Invasive plants have well-documented effects on terrestrial communities. Purple loosestrife can directly influence native plant communities through competition for resources by reducing the colonization success of native species and outcompeting rare species (Hovick et al. 2011). Purple loosestrife can also indirectly reduce native plant fitness by usurping pollinators (Brown et al. 2002) or altering abiotic conditions that influence pollinator visitation, such as the light environment (McKinney and Goodell 2010). Invasive wetland plants like purple loosestrife also have the potential to link and disrupt native terrestrial and aquatic ecosystems (Naiman and Decamps 1997) via allochthonous resource inputs and alterations of aquatic communities (e.g., Schulze and Walker 1997; Bailey et al. 2001; Going and Dudley 2007), leading to an overall alteration of community structure and ecosystem functioning (Hladyz et al. 2011). However, less studied are the multi-trophic interactions that may be propagated across ecosystem boundaries through behavioral responses to resource availability and ontogenetic habitat shifts. Our results suggest that purple loosestrife, as a plant that produces much more floral resources than the native plants that it replaces, has the capacity to influence the attraction of predatory adult dragonflies that link terrestrial and aquatic trophic interactions. Further experimentation incorporating a native floral community as an additional control will help to quantify the relative magnitude of effects on aquatic communities. Given that purple loosestrife can dominate large areas of wetlands, its invasion might have important implications for species interactions and trophic structure over large scales. Larger-scale studies will help elucidate the landscape implications of loosestrife invasion, particularly in the context of population-level pollinator and dragonfly foraging behavior. The effects of invasive species may propagate further and through more cryptic pathways than previously appreciated. By broadening our views of ecosystems and collaborating across traditional disciplines, terrestrial and aquatic ecologists together may better understand the intricacies of trophic interactions.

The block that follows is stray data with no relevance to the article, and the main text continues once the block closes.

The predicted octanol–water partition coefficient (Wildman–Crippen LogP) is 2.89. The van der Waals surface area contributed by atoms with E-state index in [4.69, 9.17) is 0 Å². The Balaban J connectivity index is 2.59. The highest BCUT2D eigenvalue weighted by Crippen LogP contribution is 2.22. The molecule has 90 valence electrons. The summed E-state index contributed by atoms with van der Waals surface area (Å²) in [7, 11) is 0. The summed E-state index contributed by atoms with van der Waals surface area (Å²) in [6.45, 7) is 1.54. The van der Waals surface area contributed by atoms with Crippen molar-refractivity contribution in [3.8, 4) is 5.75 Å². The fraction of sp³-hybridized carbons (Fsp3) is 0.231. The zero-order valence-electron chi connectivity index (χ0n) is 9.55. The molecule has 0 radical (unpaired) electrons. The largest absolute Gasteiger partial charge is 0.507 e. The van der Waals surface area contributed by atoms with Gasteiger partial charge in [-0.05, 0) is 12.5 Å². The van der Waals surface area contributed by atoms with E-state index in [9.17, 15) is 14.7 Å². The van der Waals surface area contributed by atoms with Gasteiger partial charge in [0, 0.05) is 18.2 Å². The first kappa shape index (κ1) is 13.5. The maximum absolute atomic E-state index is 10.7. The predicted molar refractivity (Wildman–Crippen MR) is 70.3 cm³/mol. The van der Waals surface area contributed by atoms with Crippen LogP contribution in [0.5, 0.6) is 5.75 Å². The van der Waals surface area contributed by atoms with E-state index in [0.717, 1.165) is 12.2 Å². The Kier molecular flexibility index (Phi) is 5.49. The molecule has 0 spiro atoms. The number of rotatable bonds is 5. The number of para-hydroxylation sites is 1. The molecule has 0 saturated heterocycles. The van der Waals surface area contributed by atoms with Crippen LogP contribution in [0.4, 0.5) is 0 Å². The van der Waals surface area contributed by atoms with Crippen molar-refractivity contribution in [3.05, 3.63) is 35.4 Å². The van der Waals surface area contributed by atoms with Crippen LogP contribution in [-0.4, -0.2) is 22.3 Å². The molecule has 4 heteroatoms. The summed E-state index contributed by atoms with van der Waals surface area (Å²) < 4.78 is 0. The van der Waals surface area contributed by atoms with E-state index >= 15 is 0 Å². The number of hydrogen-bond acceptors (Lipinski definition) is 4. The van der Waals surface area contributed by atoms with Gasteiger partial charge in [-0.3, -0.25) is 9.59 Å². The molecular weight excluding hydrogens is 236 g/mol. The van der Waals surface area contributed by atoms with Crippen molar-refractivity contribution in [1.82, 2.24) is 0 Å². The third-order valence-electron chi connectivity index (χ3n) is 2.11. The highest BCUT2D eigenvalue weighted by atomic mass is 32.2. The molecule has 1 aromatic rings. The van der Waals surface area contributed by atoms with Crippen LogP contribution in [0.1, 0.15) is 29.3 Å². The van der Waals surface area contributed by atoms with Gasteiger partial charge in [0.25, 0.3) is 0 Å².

We thank J.P. Gorham, M. Bujnak, J. Davie, M. Dust, C. Galluppi, and S. Mulhern for their help in the field, and M. Dyer for greenhouse assistance. Discussions with J. Chase and T. Knight and their respective lab groups contributed to the development of this project. The Cross lab, A. Sepulveda, K. Gates, and A. Ray, provided insightful comments on an earlier draft of this manuscript. We also thank E. Biro for help with specimen identification, and Tim Banek and the Missouri Department of Conservation for granting permission to work on purple loosestrife. Tyson Research Center provided funding and logistical support. This work was also facilitated by funding from NSF 06-520 DRL-0739874 to LAB and NSF DEB-0816113 to KGS.

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Supplementary material

442_2012_2357_MOESM1_ESM.docx (64 kb)
Supplementary material 1 (DOCX 64 kb)


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Copyright information

© The Author(s) 2012

Open AccessThis article is distributed under the terms of the Creative Commons Attribution 2.0 International License (, which permits unrestricted use, distribution, and reproduction in any medium, provided the original work is properly cited.

Authors and Affiliations

  • Laura A. Burkle
    • 1
    • 2
    Email author
  • Joseph R. Mihaljevic
    • 1
    • 3
  • Kevin G. Smith
    • 1
  1. 1.Tyson Research CenterWashington University in St. LouisEurekaUSA
  2. 2.Department of EcologyMontana State UniversityBozemanUSA
  3. 3.Department of Ecology and Evolutionary BiologyUniversity of ColoradoBoulderUSA